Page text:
Sustainability increasingly influences consumer decisions about which brands they shop with. We discussed sustainability in this blog, and are turning our attention in this article toward ESG scores and reporting. The U.S. Security and Exchange Commission (SEC) is working on passing ESG regulations that will require retailers to report their ESG scores. This change will require eCommerce retailers to track and report on numerous factors and for many, will require either working with an ESG reporting vendor or implementing an internal reporting process.
What do eCommerce retailers need to know about ESG scores and reporting?
Radial can help with sustainability initiatives.
What is ESG?
ESG stands for “environmental, social, and governance” and is a set of standards used to measure an organization’s performance and impact on the environment and society. Tracking ESG helps stakeholders understand and shape future financial performance, resilience, risk, and their reputation with consumers and investors. ESG is one criteria that society, government regulators, and investors track.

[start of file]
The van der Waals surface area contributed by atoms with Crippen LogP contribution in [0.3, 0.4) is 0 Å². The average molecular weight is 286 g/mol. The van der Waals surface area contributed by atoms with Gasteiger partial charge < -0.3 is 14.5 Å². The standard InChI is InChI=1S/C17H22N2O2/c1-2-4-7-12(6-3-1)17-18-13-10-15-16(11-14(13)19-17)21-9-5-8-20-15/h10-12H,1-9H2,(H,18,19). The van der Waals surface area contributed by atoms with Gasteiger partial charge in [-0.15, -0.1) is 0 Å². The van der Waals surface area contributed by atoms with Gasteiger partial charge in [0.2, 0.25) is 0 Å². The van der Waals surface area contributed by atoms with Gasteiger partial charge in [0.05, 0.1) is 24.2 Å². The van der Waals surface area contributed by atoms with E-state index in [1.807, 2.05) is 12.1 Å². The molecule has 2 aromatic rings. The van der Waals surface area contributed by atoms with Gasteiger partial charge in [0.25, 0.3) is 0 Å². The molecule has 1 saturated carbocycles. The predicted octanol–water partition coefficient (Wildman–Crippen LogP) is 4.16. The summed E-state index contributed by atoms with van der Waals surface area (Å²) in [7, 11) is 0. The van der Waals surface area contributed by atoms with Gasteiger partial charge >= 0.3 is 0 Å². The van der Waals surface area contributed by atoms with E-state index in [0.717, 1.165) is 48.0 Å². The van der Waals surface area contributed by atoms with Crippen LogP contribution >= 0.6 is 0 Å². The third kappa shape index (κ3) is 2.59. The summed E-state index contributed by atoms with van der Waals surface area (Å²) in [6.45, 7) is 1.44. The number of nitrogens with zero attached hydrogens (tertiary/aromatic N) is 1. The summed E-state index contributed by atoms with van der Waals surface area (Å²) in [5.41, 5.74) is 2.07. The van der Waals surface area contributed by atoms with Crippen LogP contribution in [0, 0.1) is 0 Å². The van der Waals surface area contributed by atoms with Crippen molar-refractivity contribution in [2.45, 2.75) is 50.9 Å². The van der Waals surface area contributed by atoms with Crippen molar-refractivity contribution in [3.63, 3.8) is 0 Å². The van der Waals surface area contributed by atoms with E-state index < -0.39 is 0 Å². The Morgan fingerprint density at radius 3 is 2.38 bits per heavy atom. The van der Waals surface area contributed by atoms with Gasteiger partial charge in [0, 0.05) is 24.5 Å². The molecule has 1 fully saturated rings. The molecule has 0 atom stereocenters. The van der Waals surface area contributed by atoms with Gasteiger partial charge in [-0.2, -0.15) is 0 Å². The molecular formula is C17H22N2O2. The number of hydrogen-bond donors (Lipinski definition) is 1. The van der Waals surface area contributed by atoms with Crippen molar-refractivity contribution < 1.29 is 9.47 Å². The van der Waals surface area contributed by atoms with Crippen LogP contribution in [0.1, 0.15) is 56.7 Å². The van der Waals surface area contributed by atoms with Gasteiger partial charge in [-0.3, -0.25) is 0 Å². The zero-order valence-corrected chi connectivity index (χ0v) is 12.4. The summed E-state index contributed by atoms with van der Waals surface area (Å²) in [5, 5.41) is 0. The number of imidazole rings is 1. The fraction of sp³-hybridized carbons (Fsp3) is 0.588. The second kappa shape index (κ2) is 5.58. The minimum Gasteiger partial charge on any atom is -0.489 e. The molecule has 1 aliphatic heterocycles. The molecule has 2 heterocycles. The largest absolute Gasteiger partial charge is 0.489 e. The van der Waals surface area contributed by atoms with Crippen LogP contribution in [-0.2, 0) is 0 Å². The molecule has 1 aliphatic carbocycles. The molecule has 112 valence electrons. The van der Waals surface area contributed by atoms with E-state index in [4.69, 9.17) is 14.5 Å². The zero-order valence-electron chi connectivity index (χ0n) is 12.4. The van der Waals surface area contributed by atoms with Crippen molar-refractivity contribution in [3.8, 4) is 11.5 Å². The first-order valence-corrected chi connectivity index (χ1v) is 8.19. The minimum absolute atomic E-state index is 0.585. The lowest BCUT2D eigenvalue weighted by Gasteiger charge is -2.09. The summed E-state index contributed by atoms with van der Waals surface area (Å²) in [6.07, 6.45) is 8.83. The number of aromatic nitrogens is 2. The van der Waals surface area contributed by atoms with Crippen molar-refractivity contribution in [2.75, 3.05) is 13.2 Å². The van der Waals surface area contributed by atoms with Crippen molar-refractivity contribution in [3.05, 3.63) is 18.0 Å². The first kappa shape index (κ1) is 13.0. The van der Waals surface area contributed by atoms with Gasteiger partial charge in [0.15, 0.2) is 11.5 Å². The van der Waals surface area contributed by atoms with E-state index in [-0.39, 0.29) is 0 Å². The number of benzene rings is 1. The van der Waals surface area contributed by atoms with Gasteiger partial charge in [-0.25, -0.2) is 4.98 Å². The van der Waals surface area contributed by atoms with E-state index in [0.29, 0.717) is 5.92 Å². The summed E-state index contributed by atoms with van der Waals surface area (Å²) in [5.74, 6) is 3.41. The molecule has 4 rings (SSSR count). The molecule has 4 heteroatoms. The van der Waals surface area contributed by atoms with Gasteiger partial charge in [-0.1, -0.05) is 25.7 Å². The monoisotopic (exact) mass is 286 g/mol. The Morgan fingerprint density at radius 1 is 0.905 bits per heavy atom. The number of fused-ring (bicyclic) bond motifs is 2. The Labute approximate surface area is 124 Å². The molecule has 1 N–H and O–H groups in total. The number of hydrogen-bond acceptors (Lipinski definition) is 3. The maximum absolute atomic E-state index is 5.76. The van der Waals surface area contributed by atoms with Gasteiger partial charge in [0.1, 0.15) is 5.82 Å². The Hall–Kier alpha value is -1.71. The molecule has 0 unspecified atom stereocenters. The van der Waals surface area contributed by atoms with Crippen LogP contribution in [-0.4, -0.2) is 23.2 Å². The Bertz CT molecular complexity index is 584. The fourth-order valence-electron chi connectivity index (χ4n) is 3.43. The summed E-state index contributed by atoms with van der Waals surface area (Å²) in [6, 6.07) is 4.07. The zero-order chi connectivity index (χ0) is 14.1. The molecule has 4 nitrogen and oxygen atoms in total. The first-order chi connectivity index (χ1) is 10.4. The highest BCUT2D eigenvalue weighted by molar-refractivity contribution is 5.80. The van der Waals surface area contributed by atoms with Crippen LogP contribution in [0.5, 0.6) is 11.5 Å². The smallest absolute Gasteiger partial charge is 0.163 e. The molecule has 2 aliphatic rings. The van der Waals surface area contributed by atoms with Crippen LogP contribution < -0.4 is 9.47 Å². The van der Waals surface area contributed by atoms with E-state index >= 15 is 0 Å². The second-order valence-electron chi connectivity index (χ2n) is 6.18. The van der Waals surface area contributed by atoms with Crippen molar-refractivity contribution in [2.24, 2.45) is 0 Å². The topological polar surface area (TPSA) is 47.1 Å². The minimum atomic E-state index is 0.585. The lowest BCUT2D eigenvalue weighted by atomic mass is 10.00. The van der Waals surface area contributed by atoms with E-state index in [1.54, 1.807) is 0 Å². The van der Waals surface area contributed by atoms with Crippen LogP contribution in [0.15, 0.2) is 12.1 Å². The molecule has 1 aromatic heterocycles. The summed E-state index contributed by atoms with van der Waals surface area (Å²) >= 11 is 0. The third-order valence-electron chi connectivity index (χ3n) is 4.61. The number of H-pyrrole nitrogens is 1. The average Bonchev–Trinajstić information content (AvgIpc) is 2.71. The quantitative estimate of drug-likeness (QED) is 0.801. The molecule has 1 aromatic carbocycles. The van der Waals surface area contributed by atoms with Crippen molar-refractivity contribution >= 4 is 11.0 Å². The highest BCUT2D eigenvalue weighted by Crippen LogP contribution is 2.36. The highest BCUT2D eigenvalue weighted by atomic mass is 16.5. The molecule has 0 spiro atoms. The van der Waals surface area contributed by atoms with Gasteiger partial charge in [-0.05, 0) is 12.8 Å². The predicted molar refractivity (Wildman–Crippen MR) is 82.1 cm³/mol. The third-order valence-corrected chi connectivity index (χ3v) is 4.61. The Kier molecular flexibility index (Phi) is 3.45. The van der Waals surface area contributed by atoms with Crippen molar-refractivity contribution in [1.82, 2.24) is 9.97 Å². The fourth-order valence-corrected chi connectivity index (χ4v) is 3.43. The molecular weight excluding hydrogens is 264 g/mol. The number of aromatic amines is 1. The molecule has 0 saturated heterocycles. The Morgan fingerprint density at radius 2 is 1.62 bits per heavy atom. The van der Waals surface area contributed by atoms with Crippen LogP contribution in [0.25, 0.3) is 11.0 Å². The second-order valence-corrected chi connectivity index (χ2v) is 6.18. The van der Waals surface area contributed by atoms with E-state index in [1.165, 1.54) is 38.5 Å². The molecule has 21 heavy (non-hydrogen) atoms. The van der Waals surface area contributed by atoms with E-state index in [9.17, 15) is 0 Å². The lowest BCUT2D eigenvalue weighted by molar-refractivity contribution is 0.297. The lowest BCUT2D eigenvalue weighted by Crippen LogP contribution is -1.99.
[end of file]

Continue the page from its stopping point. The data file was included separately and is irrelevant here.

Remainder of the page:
Does ESG Matter to Consumers?
Yes, it does. ESG influences consumer shopping decisions about which brands and products they select. In fact, according to this study:
- 82% of shoppers prefer a consumer brand’s values to align with their own, and will choose another brand if it does not
- 66% seek out eco-friendly brands and products
- 55% say they’ll pay more for sustainability
Clearly, there’s money on the table for retailers that prioritize sustainable retail practices.
What Does ESG Measure?
According to the National Retail Federation, the E, S, and G represent the following criteria:
The E, S and G
- Land management
- Human rights
- Diversity, equity and inclusion
- Labor practices
- Human capital management
- Product safety
- Community impact
- Occupational safety
- Board diversity
- Executive pay
- Customer satisfaction
- Data security
- Risk management
- Code of conduct
- Tax strategy
- Supply chain
- ESG oversight
One area that ESG rating platforms are monitoring is the occurence of greenwashing.
What is Greenwashing?
Greenwashing is the practice of claiming products, services, or the business is more sustainable than it actually is, usually through misleading claims, marketing, or sustainability disclosures. Whether intentional or not, regulators and investors are scrutinizing and investigating those that fail to live up to their ESG claims. ESG validation through disclosures, reports and standards-based ESG scoring can help provide ESG assurance.
Measuring ESG performance has become important and may soon be law within the United States. Rating agencies use ESG scores to track ESG performance and exposure to long-term ESG-related risks. These risks are categorized by the NRF as:
- Supply chain disruptions
- Plastics and packaging
- Product labeling and marketing transparency
- Materials sourcing and product traceability
- Shifts in consumer and market behavior
- Human rights and labor relations